Among coffee drinkers instant coffee is generally considered as a last resort and many avoid it entirely, even though instant coffee is often cheaper per cup and doesn't require specialized coffee brewing equipment.
Because the taste and aroma are horrible. I've been places (for instance Shanghai and Beijing) where it's hard to get a cup of coffee outside of business areas catering to foreigners.
The instant coffee is terrible. It is not a pleasure to drink. It's only palatable (to me) with a ton of evaporated milk and a lot of sugar. For someone who usually drinks coffee black this ruins the coffee experience.
To answer your question: for people who love the smell and taste of good, freshly roasted, freshly ground coffee - instant coffee simply doesn't compare. Hence the poor reputation.
Being someone who was involved in the manufacturing process, instant coffee is made with the cheapest possible grains, always. Doesn't matter if you think Nestlé is good they do choose the cheapest way to produce, I am not sure if this is the case everywhere in the world, this is coming from Argentina, but I'm pretty certain it is the case.
What you get in cheaper coffee per mug you loose in quality, and if you aren't drinking coffee just for the caffeine then you will want the good taste and smell.
Instant coffee suffers from a number of drawbacks that put it on the far end of the spectrum from well raised and processed, properly roasted and freshly ground coffee. To start with, instant coffee is usually made from the cheapest and lowest quality beans. These beans are then (usually) roasted and brewed on large industrial equipment. The coffee is then dehydrated into a powder. While dehydrating food and beverages is great for long term storage and portability, it generally doesn't improve (or even maintain) the flavor of the food and drink being freeze dried.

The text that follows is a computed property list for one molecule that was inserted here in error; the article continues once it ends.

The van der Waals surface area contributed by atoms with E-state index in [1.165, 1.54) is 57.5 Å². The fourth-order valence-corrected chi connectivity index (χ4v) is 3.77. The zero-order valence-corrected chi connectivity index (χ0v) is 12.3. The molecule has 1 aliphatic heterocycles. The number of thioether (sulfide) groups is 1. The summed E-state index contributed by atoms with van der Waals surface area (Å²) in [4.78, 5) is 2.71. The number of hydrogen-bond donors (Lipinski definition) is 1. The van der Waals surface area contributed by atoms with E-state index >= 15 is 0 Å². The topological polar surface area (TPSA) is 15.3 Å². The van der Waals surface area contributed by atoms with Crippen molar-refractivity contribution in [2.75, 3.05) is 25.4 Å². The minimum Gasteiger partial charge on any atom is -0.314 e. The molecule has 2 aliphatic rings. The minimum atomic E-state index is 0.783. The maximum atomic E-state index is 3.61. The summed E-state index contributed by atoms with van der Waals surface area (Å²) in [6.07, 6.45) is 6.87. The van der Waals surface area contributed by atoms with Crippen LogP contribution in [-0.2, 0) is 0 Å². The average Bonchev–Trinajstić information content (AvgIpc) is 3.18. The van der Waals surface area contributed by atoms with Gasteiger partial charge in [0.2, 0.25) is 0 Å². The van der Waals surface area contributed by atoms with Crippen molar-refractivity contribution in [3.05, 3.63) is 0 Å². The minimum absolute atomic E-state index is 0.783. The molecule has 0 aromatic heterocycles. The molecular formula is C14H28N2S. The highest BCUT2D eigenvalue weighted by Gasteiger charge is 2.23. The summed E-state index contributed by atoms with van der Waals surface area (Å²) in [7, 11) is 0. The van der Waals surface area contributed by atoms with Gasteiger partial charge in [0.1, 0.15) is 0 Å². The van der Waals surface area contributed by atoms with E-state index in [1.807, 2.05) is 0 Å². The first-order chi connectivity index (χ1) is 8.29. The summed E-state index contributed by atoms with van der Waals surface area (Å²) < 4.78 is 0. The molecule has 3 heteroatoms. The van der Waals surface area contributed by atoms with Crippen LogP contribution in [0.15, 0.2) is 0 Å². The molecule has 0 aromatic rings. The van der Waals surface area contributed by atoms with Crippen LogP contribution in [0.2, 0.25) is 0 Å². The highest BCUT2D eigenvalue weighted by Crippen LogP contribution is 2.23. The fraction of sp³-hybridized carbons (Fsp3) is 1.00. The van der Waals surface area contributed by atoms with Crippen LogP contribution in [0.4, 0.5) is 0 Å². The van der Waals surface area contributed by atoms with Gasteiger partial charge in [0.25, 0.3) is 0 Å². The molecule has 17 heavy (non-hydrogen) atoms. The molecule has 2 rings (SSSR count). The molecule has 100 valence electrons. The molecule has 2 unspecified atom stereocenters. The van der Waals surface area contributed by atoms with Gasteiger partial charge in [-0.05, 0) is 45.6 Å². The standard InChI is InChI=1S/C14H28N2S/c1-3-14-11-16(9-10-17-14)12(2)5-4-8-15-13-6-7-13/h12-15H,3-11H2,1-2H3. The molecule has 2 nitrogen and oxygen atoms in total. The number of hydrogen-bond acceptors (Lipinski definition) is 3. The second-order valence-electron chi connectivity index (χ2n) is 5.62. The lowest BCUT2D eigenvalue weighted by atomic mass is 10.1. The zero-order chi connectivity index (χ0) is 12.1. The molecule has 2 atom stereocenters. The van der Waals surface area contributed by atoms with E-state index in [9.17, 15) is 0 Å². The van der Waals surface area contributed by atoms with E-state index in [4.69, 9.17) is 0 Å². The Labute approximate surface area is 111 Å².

Basically the market/prices for most instant coffee dictate that it will be produced with the lowest possible costs. Meaning marginal beans are sourced and put through a bunch of horrific processing to make a marginal product. Add that to the fact that it's only "easier" in a very limited amount of circumstances and one can understand it's limited popularity. While it may be less time intensive than the process one goes through to brew their own coffee, it is actually more time/labor intensive than stopping at a drive through coffee shack or grabbing a cup from a communal pot at work, which is how many people source their coffee.
While there may be a few companies out there striving to produce high quality instant coffee, the majority is not of high quality and the truth of it's "not that much easier" existence means that overall it suffers from low reputation.
Apparently some instant coffee varieties include parts of the plants including stems, bits of leaves, etc.
Source: 2006 documentary Black Gold (IMDB page).
Instant coffee is usually made with robusta beans instead of Arabica beans. Not only are these beans less flavourful and aromatic, but making the coffee beforehand generally allows all of the delicate aromas and notes to escape over time (this is why robusta is used in the first place). There is a reason beans are best ground just before being used.